Scientists at the Bedford Institute of Oceanography, a federal government research centre in Halifax, released a study Wednesday that says cod, haddock and other once dominant groundfish stocks are making a comeback on the eastern Scotian Shelf.
Ken Frank, an oceanographer and lead author of the paper, said it is a heartening sign after decades of seeing little to no recovery of the stocks that were once a central part of the region's fishing industry.
"It was felt that those stocks and the food chain that supported it might never recover," Frank said after the publication of his research in the journal Nature.
"So we're happy to report that we're beginning to see the initial signs of the recovery of this ecosystem."
The scientists link the stock recoveries to the decline of so-called forage fish, like herring and capelin, that were feasting on groundfish eggs and became dominant in the ecosystem.
In a 2005 paper, Frank said the virtual disappearance of cod and other large species, such as haddock, flounder and hake, due to overfishing led to what he calls a cascade effect. That means large predators declined dramatically, but the fish they preyed on — herring, capelin, shrimp and snow crab — thrived and eventually experienced a population explosion.
Cod, which once sat at the top of the food chain, were replaced by smaller fish that dominated the marine world and stymied their recovery.
There was also a trickle down effect to the lowest members of the marine food chain — zooplankton and algae — which were depleted at a faster rate because more fish fed on them.
Frank said he started seeing a shift in the trend in 2005, when the forage fish biomass began to decline or correct itself.
It's not clear why the smaller fish are dropping in numbers, but Frank said their population burst appears to have "run out of gas."
Cod stocks are at about 34 per cent of their biomass before the collapse, while haddock is close to 100 per cent and pollock is almost 75 per cent of its pre-collapse biomass.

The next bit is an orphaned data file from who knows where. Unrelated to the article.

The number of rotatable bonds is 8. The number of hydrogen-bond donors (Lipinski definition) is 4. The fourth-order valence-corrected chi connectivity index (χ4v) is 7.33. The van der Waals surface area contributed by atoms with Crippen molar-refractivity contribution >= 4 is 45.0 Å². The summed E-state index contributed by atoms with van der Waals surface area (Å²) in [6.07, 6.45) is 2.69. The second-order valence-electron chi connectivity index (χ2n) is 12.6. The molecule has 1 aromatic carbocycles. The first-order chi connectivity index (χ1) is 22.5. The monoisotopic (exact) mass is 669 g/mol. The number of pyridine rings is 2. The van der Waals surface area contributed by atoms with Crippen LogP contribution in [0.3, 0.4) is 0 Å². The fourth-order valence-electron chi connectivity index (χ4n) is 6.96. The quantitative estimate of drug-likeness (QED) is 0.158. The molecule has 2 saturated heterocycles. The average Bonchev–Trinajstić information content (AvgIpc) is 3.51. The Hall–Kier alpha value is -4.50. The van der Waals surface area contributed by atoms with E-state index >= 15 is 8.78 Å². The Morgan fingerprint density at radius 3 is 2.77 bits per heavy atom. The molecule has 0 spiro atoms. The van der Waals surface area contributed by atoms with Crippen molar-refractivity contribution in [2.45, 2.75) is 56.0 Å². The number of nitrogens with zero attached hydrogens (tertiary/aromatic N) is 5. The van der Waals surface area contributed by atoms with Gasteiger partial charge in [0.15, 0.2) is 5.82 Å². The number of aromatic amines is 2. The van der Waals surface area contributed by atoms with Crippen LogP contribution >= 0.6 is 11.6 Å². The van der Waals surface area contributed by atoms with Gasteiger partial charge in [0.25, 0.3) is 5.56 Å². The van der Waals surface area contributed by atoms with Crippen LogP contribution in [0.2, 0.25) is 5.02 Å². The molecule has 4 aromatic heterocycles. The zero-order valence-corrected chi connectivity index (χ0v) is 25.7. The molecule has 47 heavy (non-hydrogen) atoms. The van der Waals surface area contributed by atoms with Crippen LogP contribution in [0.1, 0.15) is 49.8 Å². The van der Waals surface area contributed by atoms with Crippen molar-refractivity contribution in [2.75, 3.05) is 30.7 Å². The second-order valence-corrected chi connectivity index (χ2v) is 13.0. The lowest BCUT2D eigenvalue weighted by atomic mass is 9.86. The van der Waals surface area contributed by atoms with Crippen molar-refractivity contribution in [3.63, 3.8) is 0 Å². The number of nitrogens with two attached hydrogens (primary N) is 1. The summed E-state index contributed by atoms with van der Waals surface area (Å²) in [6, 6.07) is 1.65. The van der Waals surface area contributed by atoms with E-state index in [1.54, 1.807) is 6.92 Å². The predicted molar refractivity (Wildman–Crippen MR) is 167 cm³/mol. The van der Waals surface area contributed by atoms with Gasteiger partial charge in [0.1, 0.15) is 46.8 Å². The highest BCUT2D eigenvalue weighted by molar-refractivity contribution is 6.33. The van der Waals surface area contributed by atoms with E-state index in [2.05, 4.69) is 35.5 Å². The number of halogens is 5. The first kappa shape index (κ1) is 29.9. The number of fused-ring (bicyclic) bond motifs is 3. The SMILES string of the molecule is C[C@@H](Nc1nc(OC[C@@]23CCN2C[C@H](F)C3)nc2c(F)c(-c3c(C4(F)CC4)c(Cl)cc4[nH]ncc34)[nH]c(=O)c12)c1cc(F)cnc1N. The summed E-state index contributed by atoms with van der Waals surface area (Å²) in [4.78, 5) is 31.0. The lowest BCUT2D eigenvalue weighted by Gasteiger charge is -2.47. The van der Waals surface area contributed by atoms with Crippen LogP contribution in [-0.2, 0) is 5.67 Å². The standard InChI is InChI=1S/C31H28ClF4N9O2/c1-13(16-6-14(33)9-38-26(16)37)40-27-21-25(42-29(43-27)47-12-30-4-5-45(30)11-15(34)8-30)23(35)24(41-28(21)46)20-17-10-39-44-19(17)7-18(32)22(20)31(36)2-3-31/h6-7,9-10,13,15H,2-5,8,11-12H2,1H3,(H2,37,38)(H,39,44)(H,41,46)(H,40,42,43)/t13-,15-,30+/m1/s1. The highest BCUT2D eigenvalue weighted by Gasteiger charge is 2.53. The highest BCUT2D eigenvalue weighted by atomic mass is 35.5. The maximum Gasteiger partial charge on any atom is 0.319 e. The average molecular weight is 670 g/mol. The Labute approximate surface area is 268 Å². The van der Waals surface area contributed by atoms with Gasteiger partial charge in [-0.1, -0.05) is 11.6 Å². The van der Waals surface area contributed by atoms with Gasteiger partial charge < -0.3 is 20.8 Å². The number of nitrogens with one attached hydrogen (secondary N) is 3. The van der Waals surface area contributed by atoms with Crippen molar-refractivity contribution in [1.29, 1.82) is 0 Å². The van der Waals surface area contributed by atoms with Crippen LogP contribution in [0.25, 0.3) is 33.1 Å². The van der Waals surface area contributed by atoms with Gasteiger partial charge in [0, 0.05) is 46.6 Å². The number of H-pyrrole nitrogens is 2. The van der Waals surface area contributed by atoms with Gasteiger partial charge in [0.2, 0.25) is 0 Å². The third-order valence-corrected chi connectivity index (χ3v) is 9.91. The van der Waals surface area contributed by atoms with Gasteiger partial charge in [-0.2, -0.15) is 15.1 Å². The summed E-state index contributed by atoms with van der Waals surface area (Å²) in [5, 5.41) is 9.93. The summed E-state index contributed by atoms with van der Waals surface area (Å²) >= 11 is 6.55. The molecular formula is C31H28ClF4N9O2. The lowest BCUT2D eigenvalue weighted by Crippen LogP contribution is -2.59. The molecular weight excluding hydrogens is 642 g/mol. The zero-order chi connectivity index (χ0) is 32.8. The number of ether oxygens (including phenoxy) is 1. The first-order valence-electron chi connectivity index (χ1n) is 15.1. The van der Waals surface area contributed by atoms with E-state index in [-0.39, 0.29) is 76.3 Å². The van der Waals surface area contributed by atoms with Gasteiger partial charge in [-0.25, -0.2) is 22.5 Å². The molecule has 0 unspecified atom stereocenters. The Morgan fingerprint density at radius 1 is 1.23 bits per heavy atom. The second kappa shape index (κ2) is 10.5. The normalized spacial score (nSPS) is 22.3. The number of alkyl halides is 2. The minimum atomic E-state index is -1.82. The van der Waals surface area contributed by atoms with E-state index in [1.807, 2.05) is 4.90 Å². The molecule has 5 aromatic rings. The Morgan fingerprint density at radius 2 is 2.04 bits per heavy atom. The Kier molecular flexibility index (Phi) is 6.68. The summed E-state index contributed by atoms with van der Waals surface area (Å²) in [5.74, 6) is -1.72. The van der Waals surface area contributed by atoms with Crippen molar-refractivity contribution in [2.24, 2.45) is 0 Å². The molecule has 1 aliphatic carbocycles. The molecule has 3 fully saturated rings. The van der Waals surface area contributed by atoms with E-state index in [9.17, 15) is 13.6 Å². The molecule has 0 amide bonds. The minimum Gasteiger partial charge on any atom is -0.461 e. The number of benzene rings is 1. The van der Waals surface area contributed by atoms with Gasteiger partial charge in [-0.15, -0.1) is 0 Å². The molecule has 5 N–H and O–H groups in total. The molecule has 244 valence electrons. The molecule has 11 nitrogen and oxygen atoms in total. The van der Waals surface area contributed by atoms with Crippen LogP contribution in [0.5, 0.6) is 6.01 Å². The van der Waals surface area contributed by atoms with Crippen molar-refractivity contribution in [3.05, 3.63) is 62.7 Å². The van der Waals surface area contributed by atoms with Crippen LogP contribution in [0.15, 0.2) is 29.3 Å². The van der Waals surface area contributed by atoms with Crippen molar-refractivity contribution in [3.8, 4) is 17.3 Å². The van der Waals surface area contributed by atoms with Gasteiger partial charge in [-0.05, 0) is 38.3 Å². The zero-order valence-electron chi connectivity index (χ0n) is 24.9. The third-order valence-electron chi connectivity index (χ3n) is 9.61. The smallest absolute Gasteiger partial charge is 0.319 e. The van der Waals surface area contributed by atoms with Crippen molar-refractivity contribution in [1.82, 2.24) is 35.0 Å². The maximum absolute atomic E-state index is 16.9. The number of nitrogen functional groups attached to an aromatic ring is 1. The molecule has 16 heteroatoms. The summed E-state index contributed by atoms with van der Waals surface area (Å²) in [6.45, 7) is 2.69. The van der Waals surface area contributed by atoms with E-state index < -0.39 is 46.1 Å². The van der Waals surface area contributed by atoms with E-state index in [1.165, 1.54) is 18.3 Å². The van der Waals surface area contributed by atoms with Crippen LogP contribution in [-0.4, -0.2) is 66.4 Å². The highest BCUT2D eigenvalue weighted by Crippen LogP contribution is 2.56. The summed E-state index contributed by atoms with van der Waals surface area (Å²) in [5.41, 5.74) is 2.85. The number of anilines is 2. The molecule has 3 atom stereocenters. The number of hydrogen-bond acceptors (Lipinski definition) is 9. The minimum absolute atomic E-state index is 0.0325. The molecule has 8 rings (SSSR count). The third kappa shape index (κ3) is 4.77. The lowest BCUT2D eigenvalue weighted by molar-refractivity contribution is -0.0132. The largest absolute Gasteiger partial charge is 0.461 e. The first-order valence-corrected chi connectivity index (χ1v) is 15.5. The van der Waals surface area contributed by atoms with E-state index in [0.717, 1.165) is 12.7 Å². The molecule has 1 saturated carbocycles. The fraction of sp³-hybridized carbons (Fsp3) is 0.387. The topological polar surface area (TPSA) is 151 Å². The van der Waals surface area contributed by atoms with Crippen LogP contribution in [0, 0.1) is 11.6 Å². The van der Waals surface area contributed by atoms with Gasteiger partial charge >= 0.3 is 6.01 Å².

"Atlantic cod and redfish have reached levels not seen since the early 1990s and haddock to an unprecedented high," the paper states.
Still, the researchers are concerned that the actual sizes of the fish have increased slightly but remain smaller than their historic norms.
A six-year-old cod that once weighed two kilograms now weighs 1.5 kilograms, while a six-year-old haddock is a full kilogram lighter than it was historically.
Frank said the habit of catching the larger, faster growing fish year after year may have actually altered the genetic composition of the species, leaving only the smaller, slow-growing fish.
"It's possible that we're kind of locked in to these smaller sized fish," he said.
The scientists caution that while the discovery is encouraging, fisheries managers shouldn't rush to reopen fisheries that have been under moratorium since the mid-1990s.
Frank said they've seen modest improvements in groundfish stocks in other areas, such as the southern Grand Banks, and are linking them to similar declines in forage fish.
"The answer to the critical question of whether or not such profound changes in the dynamics of large marine ecosystems are reversible appears to be yes," the paper states.
By Alison Auld, The Canadian Press